Family Medical Leave Case Summary
Bridget Dalpiaz v. Carbon County Utah Rose Barnes
Under the Family and Medical Leave Act, qualifying workers can take up to 12 weeks of job-protected time off work to take care of their own serious medical condition. The law applies to all government workers, as well as qualifying workers at large private companies.
When a worker asks for leave under FMLA laws due to a severe injury or illness, their employer is within their rights to ask for validation of the condition from a medical doctor. The doctor can be the worker’s own physician or medical specialist.
If there is anything that needs to be cleared up after the exam results have been reported to the company, the employer can contact that doctor – provided that the worker’s immediate supervisor isn’t the one making contact.
If the company then disputes the results of the independent medical exam, it can pay for a second opinion from another doctor that the company is not directly affiliated with. If these the original medical opinion and the second opinion do not agree, the company can then pay for a third final and binding opinion.
Taking time away from work can be a point of contention between workers and occasionally conflicts related to leave the result in an FMLA court case.
FMLA Case Study: Dalpiaz v. Carbon County, Utah
Bridget Dalpiaz was employed as a human resources coordinator for Carbon Country, Utah, from February 1995 until September 2009, when she was fired for not properly validating her FMLA leave.
As an HR worker, Dalpiaz made doctor’s appointments for brand new workers and was very acquainted with the procedure for taking FMLA leave. She also had positive job performance assessments and no disciplinary actions taken against her when she was tragically in a motor vehicle accident in April 2009.
After her car accident, Dalpiaz did not come into work from April 3 through July 13. As a result of prolonged absence, her boss asked for her to complete FMLA paperwork and sent her a form through the mail in May 2009. Dalpiaz did not reply and did not return completed paperwork.
The manager then emailed Dalpiaz, asking for the FMLA form at the earliest opportunity. Dalpiaz did not reply to this email either. Finally, the county attorney then sent Dalpiaz a correspondence on June 30, informing her that she must turn in the form by July 10. Dalpiaz finally did return the FMLA paperwork at 4:22 p.m. on July 10.
Dalpiaz would eventually return on July 13, but when she came back to work, it was on a limited basis: two hours each day, two days a week, per the limitations set by her spine specialist.
Dalpiaz’s supervisor then started to hear reports that she was engaging in activities inconsistent with a person suffering from a severe spinal condition – such as playing football, doing work in her yard and changing kids’ costumes at a dance recital. These reports eventually manifested in eight written statements from Dalpiaz’s coworkers.
Due to these written and verbal reports, the county asked for Dalpiaz to undergo an independent medical exam and gave her three doctors to select from for the examination. Dalpiaz never replied to this request for a medical exam. The county attorney then mailed another a letter asking for her to set up for an exam by August 3, and informing her that not doing so could lead to disciplinary action. Dalpiaz said she tried to set up the exam, but she had to get a referral.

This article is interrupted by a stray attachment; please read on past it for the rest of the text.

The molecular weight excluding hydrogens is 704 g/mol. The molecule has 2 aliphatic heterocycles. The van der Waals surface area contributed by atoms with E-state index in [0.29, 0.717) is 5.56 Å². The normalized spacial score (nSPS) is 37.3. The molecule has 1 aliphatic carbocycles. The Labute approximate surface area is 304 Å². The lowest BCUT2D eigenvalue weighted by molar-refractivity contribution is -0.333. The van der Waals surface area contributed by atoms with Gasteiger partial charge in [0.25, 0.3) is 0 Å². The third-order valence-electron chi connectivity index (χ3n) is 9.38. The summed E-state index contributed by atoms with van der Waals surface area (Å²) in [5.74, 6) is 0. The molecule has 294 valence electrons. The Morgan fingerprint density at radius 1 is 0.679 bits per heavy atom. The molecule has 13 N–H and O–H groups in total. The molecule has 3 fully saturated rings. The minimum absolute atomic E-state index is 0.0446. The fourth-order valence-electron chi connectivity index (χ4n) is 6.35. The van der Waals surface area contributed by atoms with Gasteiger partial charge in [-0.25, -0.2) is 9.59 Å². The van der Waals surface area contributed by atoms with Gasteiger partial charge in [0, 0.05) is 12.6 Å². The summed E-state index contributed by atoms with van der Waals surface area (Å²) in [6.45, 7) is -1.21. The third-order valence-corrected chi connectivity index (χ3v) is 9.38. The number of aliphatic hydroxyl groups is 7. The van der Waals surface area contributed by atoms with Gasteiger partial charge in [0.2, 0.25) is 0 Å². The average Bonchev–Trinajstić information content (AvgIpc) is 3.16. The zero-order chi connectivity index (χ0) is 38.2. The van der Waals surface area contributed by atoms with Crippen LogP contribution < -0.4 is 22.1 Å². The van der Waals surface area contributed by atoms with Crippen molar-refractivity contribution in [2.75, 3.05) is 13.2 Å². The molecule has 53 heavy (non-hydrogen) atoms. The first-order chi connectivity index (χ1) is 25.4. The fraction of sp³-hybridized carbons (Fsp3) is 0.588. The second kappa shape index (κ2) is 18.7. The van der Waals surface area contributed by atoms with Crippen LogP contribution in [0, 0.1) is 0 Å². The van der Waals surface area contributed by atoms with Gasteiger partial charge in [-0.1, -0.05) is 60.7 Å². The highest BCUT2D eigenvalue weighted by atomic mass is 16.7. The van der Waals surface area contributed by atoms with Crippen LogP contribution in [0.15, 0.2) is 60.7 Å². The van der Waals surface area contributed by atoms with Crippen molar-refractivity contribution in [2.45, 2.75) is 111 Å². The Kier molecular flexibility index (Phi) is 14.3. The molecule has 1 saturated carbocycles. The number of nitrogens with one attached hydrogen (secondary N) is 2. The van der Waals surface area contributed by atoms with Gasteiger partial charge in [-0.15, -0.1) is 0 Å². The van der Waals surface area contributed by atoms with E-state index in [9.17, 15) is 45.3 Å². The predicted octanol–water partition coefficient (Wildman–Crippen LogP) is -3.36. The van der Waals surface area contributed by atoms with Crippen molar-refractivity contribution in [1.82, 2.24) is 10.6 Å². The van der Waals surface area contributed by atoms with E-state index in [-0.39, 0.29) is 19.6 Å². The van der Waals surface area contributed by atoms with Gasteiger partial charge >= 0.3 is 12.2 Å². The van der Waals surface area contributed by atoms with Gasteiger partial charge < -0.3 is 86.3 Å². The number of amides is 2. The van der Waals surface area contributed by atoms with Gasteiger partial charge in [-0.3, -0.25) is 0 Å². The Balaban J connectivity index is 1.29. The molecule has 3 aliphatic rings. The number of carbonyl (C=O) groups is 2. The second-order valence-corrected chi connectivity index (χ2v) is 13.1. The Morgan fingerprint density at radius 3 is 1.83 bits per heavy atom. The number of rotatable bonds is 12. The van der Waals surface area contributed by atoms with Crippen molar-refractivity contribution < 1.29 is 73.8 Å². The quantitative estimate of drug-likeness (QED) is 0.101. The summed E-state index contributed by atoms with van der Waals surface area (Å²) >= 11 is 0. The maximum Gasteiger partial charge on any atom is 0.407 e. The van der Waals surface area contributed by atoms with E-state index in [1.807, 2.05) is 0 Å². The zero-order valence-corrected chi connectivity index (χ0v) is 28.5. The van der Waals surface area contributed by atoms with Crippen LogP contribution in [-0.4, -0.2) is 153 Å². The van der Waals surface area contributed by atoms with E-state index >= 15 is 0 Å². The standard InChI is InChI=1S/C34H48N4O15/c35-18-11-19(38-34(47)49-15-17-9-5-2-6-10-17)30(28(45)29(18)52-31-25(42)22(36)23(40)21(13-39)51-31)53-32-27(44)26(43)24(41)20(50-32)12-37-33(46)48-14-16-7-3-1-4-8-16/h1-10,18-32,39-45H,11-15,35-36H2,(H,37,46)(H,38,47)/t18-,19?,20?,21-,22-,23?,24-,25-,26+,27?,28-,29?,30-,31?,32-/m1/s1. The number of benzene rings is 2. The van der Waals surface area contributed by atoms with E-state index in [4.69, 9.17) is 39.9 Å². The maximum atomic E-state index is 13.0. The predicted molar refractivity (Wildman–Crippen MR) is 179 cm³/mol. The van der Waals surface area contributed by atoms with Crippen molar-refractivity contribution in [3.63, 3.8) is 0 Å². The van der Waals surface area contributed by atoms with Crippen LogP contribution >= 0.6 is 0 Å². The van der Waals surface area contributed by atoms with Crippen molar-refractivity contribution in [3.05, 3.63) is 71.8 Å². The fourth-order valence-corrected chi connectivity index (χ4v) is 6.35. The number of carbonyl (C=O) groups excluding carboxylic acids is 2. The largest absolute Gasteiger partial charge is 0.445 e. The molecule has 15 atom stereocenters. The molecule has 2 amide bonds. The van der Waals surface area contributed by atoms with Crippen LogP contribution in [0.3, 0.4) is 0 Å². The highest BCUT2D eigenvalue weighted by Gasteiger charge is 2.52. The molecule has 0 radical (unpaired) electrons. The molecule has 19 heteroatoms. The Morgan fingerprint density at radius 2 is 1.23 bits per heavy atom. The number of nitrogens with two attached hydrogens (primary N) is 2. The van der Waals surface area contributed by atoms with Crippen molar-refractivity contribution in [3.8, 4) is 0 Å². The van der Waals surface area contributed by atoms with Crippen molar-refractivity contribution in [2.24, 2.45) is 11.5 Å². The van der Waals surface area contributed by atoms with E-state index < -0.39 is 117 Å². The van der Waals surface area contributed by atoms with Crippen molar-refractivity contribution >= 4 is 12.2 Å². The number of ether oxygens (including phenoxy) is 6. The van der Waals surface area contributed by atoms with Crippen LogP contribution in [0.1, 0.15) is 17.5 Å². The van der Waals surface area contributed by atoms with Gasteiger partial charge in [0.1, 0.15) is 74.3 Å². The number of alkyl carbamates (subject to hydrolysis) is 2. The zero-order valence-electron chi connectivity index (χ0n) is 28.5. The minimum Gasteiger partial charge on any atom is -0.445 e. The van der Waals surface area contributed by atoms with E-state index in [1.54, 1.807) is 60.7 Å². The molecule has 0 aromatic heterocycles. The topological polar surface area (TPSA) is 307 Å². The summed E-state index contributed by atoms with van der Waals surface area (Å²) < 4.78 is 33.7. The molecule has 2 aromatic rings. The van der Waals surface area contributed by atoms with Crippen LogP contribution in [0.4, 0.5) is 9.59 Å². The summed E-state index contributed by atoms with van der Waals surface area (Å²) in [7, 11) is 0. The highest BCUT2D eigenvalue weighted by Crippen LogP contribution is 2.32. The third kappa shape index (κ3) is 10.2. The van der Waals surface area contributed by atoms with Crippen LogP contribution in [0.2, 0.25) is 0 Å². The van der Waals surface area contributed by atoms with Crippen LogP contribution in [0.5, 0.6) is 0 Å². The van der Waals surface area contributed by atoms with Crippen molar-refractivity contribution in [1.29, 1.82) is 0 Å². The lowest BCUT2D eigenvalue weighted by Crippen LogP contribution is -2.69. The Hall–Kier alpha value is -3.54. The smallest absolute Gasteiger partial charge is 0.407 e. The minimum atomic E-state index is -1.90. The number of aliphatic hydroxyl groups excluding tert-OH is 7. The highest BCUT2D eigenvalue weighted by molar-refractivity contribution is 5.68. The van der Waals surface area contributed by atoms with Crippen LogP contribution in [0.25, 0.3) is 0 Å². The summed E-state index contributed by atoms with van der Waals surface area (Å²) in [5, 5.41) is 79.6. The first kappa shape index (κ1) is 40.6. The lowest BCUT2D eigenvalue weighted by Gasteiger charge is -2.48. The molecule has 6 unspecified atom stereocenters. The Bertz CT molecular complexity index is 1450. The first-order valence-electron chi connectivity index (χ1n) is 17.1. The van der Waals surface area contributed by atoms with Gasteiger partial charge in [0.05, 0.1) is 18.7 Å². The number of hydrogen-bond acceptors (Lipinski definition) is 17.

However, rather than getting the referral, she mailed a letter to the county attorney concerning the referral and inquired if it were now county policy have workers to undergo mandatory independent medical exams.
Ultimately, Dalpiaz was terminated. The county gave four leave-related reasons for her dismissal: failure to hand in the completed FMLA forms in a timely manner, failure to set up an independent medical exam, substantial reports regarding the illegitimacy of her injuries and misuse of sick leave time. Dalpiaz then filed a federal complaint based on several reasons, including that county interfered with her right to leave under FMLA laws.
The Tenth Circuit Court of Appeals would eventually hear this case and in July 2014, the court judged in favor of the county, ruling there wasn’t any proof of FMLA interference.
The court established that Dalpiaz was eligible for FMLA leave, and the county may have taken an undesirable motion which interfered with her ability to take time off under FMLA laws. However, the court ruled that the county would have been within its rights to fire Dalpiaz despite what her FMLA status was.
The Tenth Circuit mentioned considerable evidence supporting the county’s seemingly honest position in questioning Dalpiaz’s honesty concerning the scope of her injuries and exploitation of sick leave. The Tenth Circuit also mentioned that the county was justified in its concern with Dalpiaz not returning the FMLA forms within a reasonable time period as instructed by her supervisor, instead deciding to return the forms at the eleventh hour. Dalpiaz also didn’t make an appointment for the medical exam as instructed and did not supply a good faith attempt to schedule an appointment, the court said. All of this evidence, viewed in a perspective most favorable to Dalpiaz, reinforced the county’s firing of their employee.
Takeaway for Employers
This FMLA court case doesn’t support organizations firing their workers for simply taking leave under FMLA laws. However, it does emphasize the fact that it is a worker’s responsibility to supply the necessary paperwork and medical validation for FMLA leave. The qualified worker should be told what they are responsible for at the time of the request. If the worker delays in delivering necessary details during the FMLA request process, they should once again be informed of their responsibilities and told what may occur if they do not fulfill the FMLA paperwork requests.